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ESPN enters the competitive world of online sports gambling

Kristin Schwab Nov 14, 2023
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ESPN Bet will be able to offer something other betting apps can't: media content from ESPN. But that doesn't ensure success. Laurens Lindhout/Soccrates/Getty Images

ESPN enters the competitive world of online sports gambling

Kristin Schwab Nov 14, 2023
Heard on:
ESPN Bet will be able to offer something other betting apps can't: media content from ESPN. But that doesn't ensure success. Laurens Lindhout/Soccrates/Getty Images
HTML EMBED:
COPY

ESPN and its partner Penn Entertainment on Tuesday launched a sports gambling platform, ESPN Bet, in 17 states. The company is hoping it can grab a piece of the nearly $85 billion global sports betting market.

It’s been five years since sports betting became legal, and most states now allow it. Jordan Bender, an analyst at JMP Securities, said in that short time just two companies — DraftKings and FanDuel — have gobbled up about 80% of the market.

“Those are the companies that have the time advantage,” he said. “They’re the ones that have been able to grow their businesses a lot better.”

It’s hard for new platforms to enter the market because users generally stick to one, maybe two sports betting apps. ESPN hopes it can steal them away because of its status.

“Does that entice you? It’s a little difficult to say,” Bender said.

Because sports betting is less about brand recognition and more about how well the platform works.

When the Caesars Sportsbook app launched last year, users got up to a $3,000 deposit match. Bernie McTernan, a senior analyst at Needham & Co., said that helped the app scoop up 40% of the market, only to drop into the single digits after people burned through the incentives.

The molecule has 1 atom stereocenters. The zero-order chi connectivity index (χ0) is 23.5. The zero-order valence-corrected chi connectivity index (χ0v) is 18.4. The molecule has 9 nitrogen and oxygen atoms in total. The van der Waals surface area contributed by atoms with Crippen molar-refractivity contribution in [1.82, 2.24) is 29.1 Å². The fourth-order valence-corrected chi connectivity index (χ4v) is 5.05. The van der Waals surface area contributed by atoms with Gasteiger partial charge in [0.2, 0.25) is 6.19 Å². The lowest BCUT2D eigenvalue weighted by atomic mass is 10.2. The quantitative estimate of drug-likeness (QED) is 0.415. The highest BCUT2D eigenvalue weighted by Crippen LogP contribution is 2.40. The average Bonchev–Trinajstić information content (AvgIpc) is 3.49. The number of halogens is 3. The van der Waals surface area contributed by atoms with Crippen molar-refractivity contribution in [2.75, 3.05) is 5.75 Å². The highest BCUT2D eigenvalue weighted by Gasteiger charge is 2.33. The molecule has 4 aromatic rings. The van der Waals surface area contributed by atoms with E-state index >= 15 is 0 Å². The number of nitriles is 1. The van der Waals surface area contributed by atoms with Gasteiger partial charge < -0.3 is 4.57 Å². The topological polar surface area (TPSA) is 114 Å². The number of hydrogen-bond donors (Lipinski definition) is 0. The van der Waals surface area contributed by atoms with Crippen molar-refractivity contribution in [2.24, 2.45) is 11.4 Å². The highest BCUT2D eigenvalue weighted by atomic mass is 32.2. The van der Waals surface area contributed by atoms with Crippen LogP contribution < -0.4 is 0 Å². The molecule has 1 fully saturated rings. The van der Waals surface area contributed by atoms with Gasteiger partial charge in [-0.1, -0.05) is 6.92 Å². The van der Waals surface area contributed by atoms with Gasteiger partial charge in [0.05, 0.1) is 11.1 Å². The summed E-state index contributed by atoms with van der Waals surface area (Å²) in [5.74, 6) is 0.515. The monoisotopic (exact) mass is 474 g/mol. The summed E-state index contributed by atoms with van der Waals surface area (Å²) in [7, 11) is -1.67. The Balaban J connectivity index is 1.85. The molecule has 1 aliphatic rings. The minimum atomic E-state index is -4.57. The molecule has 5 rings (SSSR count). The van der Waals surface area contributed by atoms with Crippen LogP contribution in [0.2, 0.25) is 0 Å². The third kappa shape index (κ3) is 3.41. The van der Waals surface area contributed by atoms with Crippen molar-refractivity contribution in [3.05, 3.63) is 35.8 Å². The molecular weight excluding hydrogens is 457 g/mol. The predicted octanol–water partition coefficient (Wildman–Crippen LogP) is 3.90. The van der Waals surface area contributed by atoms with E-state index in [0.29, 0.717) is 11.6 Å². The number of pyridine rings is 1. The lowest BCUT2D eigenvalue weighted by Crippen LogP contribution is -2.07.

“I think it’s easy to give people money and have them gamble on your platform. The harder thing is retaining them for years,” he said.

New betting platforms have to offer something special, McTernan said. For ESPN Bet, that’s its media content on ESPN. 

“You know, you’re checking your fantasy team for fantasy football and you can easily make bets about your players,” he said.

Or you’re in the app watching a clip of your favorite commentator previewing a game and you can easily bet on it. A seamless user experience could be a win, McTernan said.

But Andrew Zimbalist, a sports economist at Smith College, said this could backfire for ESPN, especially if gambling starts to drive its content. That’s because sports loyalists and sports bettors watch and read differently. 

“If that role of sports switches to here’s an opportunity to lose money betting and drive yourself crazy, then yes, I think it can have a deleterious effect on the company’s finances,” he said.

Especially, Zimbalist said, because online sports gambling is a relatively unknown industry. 

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